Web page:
BACKGROUND & AIMS:
Endoscopy is an integral part of the investigation and management of gastrointestinal disease. We aimed to examine outcomes of pregnancies for women who underwent endoscopy during their pregnancy.
We performed a nationwide population-based cohort study, linking data from the Swedish Medical Birth Registry (for births from 1992 through 2011) with those from the Swedish Patient Registry. We identified 3052 pregnancies exposed to endoscopy (2025 upper endoscopies, 1109 lower endoscopies, 58 endoscopic retrograde cholangiopancreatographies). Using Poisson regression, we calculated adjusted relative risks (ARRs) for adverse outcomes of pregnancy according to endoscopy status using 1,589,173 unexposed pregnancies as reference. To consider the effects of disease activity, we examined pregnancy outcomes (preterm birth, stillbirth, small for gestational age [SGA], or congenital malformations) in women who underwent endoscopy just before or after pregnancy. Secondary factors included induction of labor, low birth weight (<2500g), cesarean section, Apgar score below 7 at 5 minutes, and neonatal death within 28 days. To consider intra-familial factors, we compared pregnancies within the same mother.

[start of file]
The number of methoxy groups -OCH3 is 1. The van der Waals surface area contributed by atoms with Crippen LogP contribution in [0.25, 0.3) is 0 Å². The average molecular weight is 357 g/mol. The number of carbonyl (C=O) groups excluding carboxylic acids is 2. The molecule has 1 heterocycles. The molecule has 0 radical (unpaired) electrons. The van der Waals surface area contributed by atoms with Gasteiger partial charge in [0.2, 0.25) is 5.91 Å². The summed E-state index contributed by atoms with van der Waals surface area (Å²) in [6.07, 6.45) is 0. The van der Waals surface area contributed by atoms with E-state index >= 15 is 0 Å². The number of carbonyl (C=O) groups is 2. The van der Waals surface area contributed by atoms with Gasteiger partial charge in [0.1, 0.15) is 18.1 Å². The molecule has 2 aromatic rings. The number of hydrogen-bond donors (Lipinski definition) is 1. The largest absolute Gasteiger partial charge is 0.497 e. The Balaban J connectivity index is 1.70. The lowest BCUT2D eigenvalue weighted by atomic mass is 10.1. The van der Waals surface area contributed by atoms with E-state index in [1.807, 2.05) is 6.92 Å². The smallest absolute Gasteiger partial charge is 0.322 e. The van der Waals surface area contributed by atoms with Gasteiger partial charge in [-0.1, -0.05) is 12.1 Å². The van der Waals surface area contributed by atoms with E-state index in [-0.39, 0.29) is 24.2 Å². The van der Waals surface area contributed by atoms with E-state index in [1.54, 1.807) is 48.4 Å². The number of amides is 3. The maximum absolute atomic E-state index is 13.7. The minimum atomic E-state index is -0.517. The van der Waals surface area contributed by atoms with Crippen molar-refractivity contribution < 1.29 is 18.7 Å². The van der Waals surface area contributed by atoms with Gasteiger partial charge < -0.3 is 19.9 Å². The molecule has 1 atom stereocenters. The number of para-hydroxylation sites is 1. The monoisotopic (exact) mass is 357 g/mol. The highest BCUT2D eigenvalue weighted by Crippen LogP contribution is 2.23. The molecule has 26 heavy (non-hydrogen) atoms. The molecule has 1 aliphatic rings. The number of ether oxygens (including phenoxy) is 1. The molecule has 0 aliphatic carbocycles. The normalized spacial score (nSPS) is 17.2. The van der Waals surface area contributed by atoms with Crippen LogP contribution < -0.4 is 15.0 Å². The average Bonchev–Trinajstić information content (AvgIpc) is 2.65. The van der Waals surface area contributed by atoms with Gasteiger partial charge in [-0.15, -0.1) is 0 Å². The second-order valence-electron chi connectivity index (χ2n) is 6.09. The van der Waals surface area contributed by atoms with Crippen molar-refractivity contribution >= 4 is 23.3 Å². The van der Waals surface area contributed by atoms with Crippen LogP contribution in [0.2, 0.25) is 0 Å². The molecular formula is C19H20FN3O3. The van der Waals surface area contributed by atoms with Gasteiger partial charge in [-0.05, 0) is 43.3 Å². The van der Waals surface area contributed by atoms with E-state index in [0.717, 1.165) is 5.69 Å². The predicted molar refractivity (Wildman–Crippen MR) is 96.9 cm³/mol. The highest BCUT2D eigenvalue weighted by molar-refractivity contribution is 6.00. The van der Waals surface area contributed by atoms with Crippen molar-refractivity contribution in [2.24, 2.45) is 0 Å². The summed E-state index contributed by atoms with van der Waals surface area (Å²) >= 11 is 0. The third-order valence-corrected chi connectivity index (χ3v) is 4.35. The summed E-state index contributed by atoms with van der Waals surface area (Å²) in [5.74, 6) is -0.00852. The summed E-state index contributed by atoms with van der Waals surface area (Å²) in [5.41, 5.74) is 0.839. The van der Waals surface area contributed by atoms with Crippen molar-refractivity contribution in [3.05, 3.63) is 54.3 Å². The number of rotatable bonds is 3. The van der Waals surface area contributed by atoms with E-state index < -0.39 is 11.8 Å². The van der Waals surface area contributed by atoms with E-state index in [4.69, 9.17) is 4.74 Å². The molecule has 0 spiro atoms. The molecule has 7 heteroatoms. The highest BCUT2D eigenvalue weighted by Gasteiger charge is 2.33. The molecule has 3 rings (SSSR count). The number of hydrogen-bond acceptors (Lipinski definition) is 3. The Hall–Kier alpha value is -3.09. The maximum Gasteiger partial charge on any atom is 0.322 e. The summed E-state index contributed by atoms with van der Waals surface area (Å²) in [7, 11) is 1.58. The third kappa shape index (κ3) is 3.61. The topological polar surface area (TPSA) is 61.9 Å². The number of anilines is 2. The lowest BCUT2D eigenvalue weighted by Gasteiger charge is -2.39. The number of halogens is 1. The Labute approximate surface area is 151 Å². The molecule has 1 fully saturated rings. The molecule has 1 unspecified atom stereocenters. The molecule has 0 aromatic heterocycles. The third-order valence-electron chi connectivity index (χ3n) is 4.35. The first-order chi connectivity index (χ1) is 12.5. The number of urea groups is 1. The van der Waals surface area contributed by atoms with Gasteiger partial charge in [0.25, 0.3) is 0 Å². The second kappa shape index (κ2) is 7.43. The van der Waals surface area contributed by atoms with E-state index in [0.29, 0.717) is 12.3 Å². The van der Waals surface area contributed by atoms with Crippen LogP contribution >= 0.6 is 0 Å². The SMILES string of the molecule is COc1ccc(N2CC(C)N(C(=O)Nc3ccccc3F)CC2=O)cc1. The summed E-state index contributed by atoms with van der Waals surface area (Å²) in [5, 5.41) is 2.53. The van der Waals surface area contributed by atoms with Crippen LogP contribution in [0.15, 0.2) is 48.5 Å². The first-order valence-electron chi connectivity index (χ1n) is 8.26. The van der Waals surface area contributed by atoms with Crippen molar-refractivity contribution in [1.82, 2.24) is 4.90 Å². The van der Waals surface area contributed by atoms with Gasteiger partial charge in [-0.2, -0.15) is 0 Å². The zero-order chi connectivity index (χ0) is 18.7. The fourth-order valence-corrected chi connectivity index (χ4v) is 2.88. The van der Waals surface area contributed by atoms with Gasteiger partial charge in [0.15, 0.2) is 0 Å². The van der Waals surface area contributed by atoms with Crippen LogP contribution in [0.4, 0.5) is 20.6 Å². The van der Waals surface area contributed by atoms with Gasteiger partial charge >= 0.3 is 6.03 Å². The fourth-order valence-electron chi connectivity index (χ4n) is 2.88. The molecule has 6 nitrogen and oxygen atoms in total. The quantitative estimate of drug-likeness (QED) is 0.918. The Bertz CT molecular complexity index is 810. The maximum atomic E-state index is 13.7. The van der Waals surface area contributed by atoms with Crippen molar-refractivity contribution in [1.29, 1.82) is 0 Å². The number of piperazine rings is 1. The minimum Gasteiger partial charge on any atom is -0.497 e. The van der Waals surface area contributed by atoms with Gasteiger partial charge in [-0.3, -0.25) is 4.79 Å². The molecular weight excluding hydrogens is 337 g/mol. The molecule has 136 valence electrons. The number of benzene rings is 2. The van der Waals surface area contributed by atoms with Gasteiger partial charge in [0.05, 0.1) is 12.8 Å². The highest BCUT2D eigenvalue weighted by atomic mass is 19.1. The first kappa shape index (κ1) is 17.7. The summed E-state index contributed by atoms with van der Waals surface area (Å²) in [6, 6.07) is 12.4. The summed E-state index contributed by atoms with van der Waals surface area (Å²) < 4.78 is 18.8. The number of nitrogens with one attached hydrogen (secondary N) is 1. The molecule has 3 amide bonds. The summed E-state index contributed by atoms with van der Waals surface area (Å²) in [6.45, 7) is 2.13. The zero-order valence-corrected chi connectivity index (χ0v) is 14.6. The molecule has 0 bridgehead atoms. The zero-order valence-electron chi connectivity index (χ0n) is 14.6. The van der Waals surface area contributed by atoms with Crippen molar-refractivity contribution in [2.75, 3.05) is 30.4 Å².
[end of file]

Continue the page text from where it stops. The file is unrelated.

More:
Exposure to any endoscopy during pregnancy was associated with an increased risk of preterm birth (ARR, 1.54; 95% CI, 1.36-1.75) or SGA (ARR, 1.30; 95% CI, 1.07-1.57) but not of congenital malformation (ARR, 1.00; 95% CI, 0.83-1.20) or stillbirth (ARR, 1.45; 95% CI, 0.87-2.40). None of the 15 stillbirths to women with endoscopy occurred less than 2 weeks after endoscopy. ARRs were independent of trimester. Compared to women with endoscopy less than 1 year before or after pregnancy, endoscopy during pregnancy was associated with preterm birth (ARR, 1.16) but not with SGA (ARR, 1.19), stillbirth (ARR, 1.11), or congenital malformation (ARR, 0.90). Restricting the study population to women having an endoscopy during pregnancy or before/after, and only analyzing data from women without a diagnosis of inflammatory bowel disease, celiac disease, or liver disease, endoscopy during pregnancy was not linked to preterm birth (ARR, 1.03; 95% CI, 0.84-1.27). Comparing births within the same mother, for which only 1 birth had been exposed to endoscopy, we found no association between endoscopy and gestational age or birth weight.
In a nationwide population-based cohort study, we found endoscopy during pregnancy to be associated with increased risk of preterm birth or SGA, but not of congenital malformation or stillbirth. However, these risks are small and likely due to intra-familial factors or disease activity.